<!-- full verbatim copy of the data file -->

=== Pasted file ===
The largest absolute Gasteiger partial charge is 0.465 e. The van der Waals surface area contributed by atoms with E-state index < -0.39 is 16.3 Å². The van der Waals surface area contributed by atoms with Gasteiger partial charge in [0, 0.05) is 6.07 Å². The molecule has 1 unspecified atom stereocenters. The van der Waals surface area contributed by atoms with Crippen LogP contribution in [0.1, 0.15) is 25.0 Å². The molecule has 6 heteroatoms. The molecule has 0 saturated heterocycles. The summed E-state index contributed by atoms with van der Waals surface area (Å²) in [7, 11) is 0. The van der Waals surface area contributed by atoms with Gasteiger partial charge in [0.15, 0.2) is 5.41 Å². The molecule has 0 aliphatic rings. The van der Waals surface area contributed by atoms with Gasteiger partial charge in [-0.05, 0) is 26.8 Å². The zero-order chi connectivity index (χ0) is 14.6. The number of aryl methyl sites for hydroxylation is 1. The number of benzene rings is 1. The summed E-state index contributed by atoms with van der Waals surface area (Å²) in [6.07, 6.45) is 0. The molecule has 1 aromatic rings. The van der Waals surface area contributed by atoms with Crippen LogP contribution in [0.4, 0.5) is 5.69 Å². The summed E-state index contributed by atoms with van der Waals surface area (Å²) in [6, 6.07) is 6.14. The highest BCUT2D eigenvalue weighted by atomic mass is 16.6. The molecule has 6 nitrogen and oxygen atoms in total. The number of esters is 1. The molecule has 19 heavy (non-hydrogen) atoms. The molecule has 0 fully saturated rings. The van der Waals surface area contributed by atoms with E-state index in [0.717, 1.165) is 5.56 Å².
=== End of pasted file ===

The largest absolute Gasteiger partial charge is 0.465 e. The van der Waals surface area contributed by atoms with E-state index < -0.39 is 16.3 Å². The van der Waals surface area contributed by atoms with Gasteiger partial charge in [0, 0.05) is 6.07 Å². The molecule has 1 unspecified atom stereocenters. The van der Waals surface area contributed by atoms with Crippen LogP contribution in [0.1, 0.15) is 25.0 Å². The molecule has 6 heteroatoms. The molecule has 0 saturated heterocycles. The summed E-state index contributed by atoms with van der Waals surface area (Å²) in [7, 11) is 0. The van der Waals surface area contributed by atoms with Gasteiger partial charge in [0.15, 0.2) is 5.41 Å². The molecule has 0 aliphatic rings. The van der Waals surface area contributed by atoms with Gasteiger partial charge in [-0.05, 0) is 26.8 Å². The zero-order chi connectivity index (χ0) is 14.6. The number of aryl methyl sites for hydroxylation is 1. The number of benzene rings is 1. The summed E-state index contributed by atoms with van der Waals surface area (Å²) in [6.07, 6.45) is 0. The molecule has 1 aromatic rings. The van der Waals surface area contributed by atoms with Crippen LogP contribution in [0.4, 0.5) is 5.69 Å². The summed E-state index contributed by atoms with van der Waals surface area (Å²) in [6, 6.07) is 6.14. The highest BCUT2D eigenvalue weighted by atomic mass is 16.6. The molecule has 6 nitrogen and oxygen atoms in total. The number of esters is 1. The molecule has 19 heavy (non-hydrogen) atoms. The molecule has 0 fully saturated rings. The van der Waals surface area contributed by atoms with E-state index in [0.717, 1.165) is 5.56 Å².